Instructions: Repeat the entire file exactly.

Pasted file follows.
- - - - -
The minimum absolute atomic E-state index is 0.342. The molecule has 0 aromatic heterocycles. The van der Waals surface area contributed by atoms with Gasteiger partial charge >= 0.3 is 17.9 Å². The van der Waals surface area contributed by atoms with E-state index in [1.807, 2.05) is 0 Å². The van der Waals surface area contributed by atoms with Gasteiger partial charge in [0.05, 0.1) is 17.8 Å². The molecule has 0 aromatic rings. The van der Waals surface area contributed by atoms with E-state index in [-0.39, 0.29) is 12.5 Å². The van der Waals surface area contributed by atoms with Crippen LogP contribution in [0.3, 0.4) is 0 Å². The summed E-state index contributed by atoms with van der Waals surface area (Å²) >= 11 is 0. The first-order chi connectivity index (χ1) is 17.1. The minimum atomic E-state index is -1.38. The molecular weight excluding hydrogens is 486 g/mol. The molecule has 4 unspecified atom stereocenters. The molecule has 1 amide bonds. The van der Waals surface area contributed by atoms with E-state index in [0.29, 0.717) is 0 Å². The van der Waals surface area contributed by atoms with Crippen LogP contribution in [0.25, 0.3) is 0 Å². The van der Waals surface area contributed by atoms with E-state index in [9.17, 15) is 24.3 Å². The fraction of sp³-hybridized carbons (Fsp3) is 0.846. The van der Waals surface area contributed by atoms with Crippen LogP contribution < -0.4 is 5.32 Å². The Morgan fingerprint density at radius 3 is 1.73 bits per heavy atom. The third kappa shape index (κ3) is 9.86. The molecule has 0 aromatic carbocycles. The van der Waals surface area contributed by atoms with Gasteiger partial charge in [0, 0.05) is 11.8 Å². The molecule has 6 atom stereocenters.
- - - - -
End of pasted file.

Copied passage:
The minimum absolute atomic E-state index is 0.342. The molecule has 0 aromatic heterocycles. The van der Waals surface area contributed by atoms with Gasteiger partial charge >= 0.3 is 17.9 Å². The van der Waals surface area contributed by atoms with E-state index in [1.807, 2.05) is 0 Å². The van der Waals surface area contributed by atoms with Gasteiger partial charge in [0.05, 0.1) is 17.8 Å². The molecule has 0 aromatic rings. The van der Waals surface area contributed by atoms with E-state index in [-0.39, 0.29) is 12.5 Å². The van der Waals surface area contributed by atoms with Crippen LogP contribution in [0.3, 0.4) is 0 Å². The summed E-state index contributed by atoms with van der Waals surface area (Å²) >= 11 is 0. The first-order chi connectivity index (χ1) is 17.1. The minimum atomic E-state index is -1.38. The molecular weight excluding hydrogens is 486 g/mol. The molecule has 4 unspecified atom stereocenters. The molecule has 1 amide bonds. The van der Waals surface area contributed by atoms with E-state index in [0.29, 0.717) is 0 Å². The van der Waals surface area contributed by atoms with Crippen LogP contribution in [0.25, 0.3) is 0 Å². The van der Waals surface area contributed by atoms with E-state index in [9.17, 15) is 24.3 Å². The fraction of sp³-hybridized carbons (Fsp3) is 0.846. The van der Waals surface area contributed by atoms with Crippen LogP contribution < -0.4 is 5.32 Å². The Morgan fingerprint density at radius 3 is 1.73 bits per heavy atom. The third kappa shape index (κ3) is 9.86. The molecule has 0 aromatic carbocycles. The van der Waals surface area contributed by atoms with Gasteiger partial charge in [0, 0.05) is 11.8 Å². The molecule has 6 atom stereocenters.